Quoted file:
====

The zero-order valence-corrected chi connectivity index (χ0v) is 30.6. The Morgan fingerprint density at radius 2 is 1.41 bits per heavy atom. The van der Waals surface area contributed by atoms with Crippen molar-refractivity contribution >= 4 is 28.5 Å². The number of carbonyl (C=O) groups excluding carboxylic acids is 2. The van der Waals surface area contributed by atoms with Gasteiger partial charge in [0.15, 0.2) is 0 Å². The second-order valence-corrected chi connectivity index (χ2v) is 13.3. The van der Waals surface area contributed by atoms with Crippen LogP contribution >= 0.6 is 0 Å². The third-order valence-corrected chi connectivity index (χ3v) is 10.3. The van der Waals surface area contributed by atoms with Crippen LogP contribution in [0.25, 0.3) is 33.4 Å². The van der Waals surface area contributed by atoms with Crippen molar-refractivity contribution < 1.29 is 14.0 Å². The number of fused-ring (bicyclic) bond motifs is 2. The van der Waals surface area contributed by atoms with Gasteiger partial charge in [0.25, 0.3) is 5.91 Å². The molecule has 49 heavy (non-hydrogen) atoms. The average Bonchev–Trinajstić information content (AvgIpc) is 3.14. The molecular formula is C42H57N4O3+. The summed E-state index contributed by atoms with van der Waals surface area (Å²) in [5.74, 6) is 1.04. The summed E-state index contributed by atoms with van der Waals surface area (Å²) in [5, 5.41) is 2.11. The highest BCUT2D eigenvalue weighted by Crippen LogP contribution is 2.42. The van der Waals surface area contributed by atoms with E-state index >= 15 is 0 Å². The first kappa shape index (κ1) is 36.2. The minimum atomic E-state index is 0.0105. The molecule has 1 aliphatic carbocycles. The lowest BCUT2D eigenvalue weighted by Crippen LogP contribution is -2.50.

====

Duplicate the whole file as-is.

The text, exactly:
The zero-order valence-corrected chi connectivity index (χ0v) is 30.6. The Morgan fingerprint density at radius 2 is 1.41 bits per heavy atom. The van der Waals surface area contributed by atoms with Crippen molar-refractivity contribution >= 4 is 28.5 Å². The number of carbonyl (C=O) groups excluding carboxylic acids is 2. The van der Waals surface area contributed by atoms with Gasteiger partial charge in [0.15, 0.2) is 0 Å². The second-order valence-corrected chi connectivity index (χ2v) is 13.3. The van der Waals surface area contributed by atoms with Crippen LogP contribution >= 0.6 is 0 Å². The third-order valence-corrected chi connectivity index (χ3v) is 10.3. The van der Waals surface area contributed by atoms with Crippen LogP contribution in [0.25, 0.3) is 33.4 Å². The van der Waals surface area contributed by atoms with Crippen molar-refractivity contribution < 1.29 is 14.0 Å². The number of fused-ring (bicyclic) bond motifs is 2. The van der Waals surface area contributed by atoms with Gasteiger partial charge in [0.25, 0.3) is 5.91 Å². The molecule has 49 heavy (non-hydrogen) atoms. The average Bonchev–Trinajstić information content (AvgIpc) is 3.14. The molecular formula is C42H57N4O3+. The summed E-state index contributed by atoms with van der Waals surface area (Å²) in [5.74, 6) is 1.04. The summed E-state index contributed by atoms with van der Waals surface area (Å²) in [5, 5.41) is 2.11. The highest BCUT2D eigenvalue weighted by Crippen LogP contribution is 2.42. The van der Waals surface area contributed by atoms with E-state index >= 15 is 0 Å². The first kappa shape index (κ1) is 36.2. The minimum atomic E-state index is 0.0105. The molecule has 1 aliphatic carbocycles. The lowest BCUT2D eigenvalue weighted by Crippen LogP contribution is -2.50.